Purchasing manager books

September 9 is “National Read a Book Day.” While students are currently going back to school, it is a valuable reminder for the rest of us to continue our professional development. Purchasing managers in particular are faced with rapid changes in the supply chain and need to constantly update our skills. 

So, in honor of National Read a Book Day,” we present 10 books to consider reading this fall.

 It includes tomes dealing specifically with purchasing and those aimed at the general business audience that have practical applications to our field.


Getting to Yes: Negotiating Agreement Without Giving In

By Roger Fisher

Based on the Harvard Negotiation Project, Getting to Yes is a classic in the field. Procurement professionals will learn how to negotiate with suppliers in a way that builds long-term relationships.

This is a required book in many MBA programs, but if you haven’t previously read it, you should check it out for National Read a Book day.

It’s likely that your counterparts on the other side of any negotiation have read it, so you don’t want to be left behind.



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Switch: How to Change Things When Change Is Hard

By Chip Heath and Dan Heath

Supply chain operations change frequently, and adapting is key to a successful career. This book examines resistance to change and helps readers develop the skills to “move at the speed of business.”

This book is not a typical dry business school tome. It is story-driven and brings the latest research from psychology, sociology, and related fields in a relatable manner.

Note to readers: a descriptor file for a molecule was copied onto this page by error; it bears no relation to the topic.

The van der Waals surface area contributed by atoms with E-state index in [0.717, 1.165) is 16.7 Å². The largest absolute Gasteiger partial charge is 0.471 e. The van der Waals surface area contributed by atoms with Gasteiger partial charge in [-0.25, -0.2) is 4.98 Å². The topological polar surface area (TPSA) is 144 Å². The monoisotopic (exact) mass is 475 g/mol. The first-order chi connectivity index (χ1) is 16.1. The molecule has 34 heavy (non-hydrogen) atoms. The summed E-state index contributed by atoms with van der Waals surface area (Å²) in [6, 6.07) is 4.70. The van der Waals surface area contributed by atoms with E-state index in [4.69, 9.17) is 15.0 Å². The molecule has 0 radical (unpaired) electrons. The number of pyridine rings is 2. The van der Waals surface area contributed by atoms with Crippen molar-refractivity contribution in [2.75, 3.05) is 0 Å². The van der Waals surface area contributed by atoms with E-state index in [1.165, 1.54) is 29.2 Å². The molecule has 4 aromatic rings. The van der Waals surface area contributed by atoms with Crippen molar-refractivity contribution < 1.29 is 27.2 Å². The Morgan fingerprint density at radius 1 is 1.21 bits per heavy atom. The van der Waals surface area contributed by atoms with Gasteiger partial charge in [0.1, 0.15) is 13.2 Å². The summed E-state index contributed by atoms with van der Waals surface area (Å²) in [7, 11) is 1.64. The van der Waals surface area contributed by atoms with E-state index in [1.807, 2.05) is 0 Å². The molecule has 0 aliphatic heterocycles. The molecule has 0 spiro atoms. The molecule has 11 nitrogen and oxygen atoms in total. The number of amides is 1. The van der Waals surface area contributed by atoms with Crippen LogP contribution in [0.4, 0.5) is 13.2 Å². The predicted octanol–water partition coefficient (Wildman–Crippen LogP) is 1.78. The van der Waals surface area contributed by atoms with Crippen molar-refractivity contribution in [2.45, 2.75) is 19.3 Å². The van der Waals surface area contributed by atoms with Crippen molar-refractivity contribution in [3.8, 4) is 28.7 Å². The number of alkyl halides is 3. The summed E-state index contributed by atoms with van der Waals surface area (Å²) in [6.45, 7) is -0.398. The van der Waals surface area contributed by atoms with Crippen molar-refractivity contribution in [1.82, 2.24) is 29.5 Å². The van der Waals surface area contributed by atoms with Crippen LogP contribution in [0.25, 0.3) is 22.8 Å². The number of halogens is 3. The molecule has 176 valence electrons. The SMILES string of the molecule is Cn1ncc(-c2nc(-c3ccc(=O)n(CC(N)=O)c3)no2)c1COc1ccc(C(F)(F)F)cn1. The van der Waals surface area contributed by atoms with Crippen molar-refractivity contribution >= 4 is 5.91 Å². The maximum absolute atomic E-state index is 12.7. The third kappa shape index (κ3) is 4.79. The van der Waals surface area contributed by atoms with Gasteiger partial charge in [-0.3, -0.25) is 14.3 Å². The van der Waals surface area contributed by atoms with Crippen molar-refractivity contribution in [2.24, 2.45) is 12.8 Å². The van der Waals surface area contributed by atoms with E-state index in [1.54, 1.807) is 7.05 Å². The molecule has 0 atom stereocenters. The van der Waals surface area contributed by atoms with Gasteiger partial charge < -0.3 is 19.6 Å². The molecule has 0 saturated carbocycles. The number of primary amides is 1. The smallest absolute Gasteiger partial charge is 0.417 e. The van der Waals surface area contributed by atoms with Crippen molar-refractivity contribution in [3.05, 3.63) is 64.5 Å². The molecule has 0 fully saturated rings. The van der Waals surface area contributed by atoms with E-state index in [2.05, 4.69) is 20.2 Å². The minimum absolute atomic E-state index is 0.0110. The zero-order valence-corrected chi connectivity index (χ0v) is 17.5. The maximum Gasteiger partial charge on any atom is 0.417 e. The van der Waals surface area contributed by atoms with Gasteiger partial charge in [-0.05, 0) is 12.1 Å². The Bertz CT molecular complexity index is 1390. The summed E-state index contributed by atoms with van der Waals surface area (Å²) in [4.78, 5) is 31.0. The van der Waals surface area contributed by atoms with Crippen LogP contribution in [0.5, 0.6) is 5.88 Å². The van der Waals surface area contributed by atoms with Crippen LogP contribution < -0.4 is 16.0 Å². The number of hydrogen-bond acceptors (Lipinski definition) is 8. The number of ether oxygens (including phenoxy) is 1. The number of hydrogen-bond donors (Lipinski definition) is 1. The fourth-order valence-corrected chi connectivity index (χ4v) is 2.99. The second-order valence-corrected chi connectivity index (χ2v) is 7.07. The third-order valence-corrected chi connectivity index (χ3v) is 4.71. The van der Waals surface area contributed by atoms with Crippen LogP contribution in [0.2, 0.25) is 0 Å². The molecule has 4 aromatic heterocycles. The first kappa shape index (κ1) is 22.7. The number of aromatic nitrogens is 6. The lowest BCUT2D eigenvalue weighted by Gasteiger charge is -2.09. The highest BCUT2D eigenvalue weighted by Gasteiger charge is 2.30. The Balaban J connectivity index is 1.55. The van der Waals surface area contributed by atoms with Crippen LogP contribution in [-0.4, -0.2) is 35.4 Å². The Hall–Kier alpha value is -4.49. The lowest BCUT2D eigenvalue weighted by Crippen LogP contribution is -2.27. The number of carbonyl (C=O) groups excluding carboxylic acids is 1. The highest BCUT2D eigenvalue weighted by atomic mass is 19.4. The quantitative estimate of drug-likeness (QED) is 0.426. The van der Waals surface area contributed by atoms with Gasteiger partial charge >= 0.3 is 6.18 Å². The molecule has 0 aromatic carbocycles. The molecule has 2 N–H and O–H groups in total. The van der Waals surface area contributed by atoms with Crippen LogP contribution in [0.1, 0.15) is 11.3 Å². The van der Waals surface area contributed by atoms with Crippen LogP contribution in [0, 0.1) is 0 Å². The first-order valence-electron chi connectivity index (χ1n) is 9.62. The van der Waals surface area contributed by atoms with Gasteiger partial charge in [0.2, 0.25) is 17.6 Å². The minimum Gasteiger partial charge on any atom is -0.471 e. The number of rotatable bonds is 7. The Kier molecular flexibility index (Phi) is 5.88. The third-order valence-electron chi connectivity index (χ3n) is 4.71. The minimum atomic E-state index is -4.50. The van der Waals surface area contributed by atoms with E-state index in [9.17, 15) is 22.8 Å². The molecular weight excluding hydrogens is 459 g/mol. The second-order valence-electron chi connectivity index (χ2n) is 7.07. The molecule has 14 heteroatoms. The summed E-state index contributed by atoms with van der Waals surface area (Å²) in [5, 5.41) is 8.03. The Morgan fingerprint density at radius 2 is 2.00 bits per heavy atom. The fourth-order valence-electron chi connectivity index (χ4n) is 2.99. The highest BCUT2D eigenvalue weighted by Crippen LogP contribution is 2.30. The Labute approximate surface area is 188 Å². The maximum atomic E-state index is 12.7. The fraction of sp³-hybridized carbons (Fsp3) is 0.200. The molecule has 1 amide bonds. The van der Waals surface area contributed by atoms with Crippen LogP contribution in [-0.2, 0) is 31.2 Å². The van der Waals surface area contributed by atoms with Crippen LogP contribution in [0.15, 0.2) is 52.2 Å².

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The Procurement and Supply Manager's Desk Reference

By Fred Sollish and John Semanik

While you might not want to read this book cover to cover, it should be a resource you consult often.

The Procurement and Supply Manager’s Desk Reference has roadmaps for everything from finding suppliers to handling the day to day office politics that plague purchasing managers.

Along the way, you’ll find information on how to stay up to date in the field and how to provide additional value to your organization.



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The Checklist Manifesto: How to Get Things Right 

By Atul Gawande

The company you work for is probably asking you to do more with less. The Checklist Manifesto provides a solution for organizing the complex and voluminous information you deal with on a daily basis.

It also discusses how to use patterns in professional failures to improve processes in the future.

Following the instructions in this book, you will ensure that nothing slips through the cracks, an especially valuable skill in our detail-oriented profession.



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The Goal: A Process of Ongoing Improvement

By Eliyahau Goldratt

This is a business book told in the guise of a fable. It uses the fictional story of a harried plant manager named Alex Rogo who is trying to save his factory.

It introduces professor Goldratt’s Theory of Constraints in an entertaining manner. Ultimately, readers learn that the only goal of any business is to make money and employees succeed when they facilitate this process.

The author states that the way to improve the bottom line is to produce flow while eliminating friction in the process.